Our pilgrimage experience was such a memorable time for my mom and me. We learned so much about Amache thanks to the amazing folks in Colorado like Mr. Hopper and Dr. Clark. It is also incredibly touching to know that many of these Amache supporters are non-Japanese locals who feel strongly about honoring the Japanese American community and its history. These allies and our relationships with them are truly the best gift born out of such a segregated, racist past.

It is also reminiscent of the good stories from my family about the various groups like the Quakers or other noninterned folks who supported and showed love to our community during its most fragile time.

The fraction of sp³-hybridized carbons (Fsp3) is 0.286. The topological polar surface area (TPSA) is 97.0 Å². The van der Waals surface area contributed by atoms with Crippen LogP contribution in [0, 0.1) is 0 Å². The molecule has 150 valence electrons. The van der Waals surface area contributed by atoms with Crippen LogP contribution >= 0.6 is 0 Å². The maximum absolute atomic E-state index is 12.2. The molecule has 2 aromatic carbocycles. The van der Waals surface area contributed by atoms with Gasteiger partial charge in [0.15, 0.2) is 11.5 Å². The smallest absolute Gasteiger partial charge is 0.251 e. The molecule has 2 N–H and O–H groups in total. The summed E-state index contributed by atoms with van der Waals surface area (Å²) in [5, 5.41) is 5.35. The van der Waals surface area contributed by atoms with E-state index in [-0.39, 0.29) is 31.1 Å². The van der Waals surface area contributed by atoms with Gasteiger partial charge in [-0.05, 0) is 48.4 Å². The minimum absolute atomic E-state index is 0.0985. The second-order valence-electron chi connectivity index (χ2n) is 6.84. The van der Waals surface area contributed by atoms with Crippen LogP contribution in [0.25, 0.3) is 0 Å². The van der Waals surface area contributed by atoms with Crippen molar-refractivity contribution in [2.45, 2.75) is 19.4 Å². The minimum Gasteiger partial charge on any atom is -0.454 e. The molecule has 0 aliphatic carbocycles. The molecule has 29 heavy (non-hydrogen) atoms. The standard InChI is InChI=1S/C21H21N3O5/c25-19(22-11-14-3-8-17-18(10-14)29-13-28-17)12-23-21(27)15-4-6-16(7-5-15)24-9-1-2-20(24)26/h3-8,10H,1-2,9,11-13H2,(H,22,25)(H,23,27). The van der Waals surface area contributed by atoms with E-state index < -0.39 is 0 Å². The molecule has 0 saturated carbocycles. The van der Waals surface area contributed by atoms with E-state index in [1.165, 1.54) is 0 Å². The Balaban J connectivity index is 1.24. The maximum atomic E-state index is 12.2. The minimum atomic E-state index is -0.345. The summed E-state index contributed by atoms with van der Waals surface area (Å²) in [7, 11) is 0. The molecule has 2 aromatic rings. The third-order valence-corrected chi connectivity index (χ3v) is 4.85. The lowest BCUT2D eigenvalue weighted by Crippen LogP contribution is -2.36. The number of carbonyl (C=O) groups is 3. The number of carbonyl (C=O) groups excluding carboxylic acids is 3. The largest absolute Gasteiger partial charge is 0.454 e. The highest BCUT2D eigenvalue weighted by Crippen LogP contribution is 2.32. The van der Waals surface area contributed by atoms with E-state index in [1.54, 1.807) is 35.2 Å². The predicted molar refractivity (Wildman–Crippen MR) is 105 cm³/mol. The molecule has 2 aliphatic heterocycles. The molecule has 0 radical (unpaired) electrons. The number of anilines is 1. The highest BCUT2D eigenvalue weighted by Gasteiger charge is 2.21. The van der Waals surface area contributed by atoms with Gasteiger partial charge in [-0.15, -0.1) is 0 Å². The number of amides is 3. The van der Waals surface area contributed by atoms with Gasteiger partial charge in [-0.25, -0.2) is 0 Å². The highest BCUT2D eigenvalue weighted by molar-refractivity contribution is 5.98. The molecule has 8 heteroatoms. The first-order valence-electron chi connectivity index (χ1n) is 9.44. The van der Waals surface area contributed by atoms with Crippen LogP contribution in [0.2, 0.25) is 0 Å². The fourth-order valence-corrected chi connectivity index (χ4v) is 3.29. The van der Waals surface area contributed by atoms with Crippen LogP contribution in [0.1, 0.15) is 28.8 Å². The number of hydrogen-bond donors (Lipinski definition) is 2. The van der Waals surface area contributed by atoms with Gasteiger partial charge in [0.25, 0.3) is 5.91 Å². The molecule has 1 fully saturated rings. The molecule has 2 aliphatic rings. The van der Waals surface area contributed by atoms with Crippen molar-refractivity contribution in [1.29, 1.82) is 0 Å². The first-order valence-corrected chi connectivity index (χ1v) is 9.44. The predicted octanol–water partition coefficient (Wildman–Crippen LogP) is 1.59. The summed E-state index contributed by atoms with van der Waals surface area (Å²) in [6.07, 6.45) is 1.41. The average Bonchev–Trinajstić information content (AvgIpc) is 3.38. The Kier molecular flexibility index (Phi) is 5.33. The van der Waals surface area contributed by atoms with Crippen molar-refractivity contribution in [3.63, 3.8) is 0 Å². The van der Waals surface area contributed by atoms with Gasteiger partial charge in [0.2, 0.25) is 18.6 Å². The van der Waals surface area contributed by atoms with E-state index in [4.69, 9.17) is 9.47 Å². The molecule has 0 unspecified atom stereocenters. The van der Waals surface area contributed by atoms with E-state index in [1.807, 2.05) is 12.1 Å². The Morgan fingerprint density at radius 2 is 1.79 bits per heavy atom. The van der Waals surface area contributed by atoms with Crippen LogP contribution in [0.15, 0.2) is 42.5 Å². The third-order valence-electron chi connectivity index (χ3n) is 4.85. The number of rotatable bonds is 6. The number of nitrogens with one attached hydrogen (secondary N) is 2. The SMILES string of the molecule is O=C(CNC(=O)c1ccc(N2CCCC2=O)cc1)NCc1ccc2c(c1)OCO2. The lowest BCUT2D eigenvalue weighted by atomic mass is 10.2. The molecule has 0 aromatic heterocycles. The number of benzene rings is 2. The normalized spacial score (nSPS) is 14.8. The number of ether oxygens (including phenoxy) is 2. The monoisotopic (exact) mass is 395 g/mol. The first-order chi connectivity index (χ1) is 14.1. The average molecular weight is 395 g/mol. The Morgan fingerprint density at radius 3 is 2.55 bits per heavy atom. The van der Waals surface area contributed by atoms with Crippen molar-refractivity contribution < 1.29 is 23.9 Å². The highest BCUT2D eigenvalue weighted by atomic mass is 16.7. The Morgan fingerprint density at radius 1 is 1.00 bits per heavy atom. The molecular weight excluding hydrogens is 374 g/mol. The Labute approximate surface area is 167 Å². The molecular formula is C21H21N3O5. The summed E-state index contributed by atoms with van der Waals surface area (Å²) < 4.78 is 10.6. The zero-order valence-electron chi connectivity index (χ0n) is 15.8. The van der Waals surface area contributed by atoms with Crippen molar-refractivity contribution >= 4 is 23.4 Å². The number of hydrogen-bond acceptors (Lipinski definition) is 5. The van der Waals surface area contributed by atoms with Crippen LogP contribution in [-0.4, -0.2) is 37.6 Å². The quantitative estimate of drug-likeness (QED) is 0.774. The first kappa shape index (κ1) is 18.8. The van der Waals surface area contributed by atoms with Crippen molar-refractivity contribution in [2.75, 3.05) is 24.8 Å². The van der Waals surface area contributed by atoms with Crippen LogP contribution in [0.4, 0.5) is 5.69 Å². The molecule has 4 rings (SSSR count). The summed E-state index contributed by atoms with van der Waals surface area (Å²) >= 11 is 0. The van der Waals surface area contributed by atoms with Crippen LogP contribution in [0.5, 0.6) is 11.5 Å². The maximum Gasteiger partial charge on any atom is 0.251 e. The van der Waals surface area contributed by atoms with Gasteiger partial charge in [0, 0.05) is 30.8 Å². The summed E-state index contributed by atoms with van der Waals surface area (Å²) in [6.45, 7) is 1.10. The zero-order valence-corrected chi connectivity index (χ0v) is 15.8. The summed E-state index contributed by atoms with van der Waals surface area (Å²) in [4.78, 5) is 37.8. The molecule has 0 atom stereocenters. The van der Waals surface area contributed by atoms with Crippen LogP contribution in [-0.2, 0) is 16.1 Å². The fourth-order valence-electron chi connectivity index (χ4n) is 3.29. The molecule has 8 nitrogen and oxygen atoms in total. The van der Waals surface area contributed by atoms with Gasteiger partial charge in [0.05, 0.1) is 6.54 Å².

The war did bring out the worst in a lot of Americans, but it also brought out the best in many as well.

The trip also taught me how vital visiting your family’s camp is — a definite must for any Japanese American to understand where you come from. But just as important, it is extremely beneficial for non-Japanese Americans to learn about this part of history as well.

I encourage everyone to take the time to talk to your obachan if she is still living or your Japanese American neighbor who lived in an internment camp and write those stories down. As young JA’s, I truly believe it is our duty to do our part in recording these personal histories so we may never forget and so it is also never repeated.

Athena Mari Asklipiadis, a hapa Japanese L.A. native, is the founder of Mixed Marrow, a filmmaker and a diversity advocate.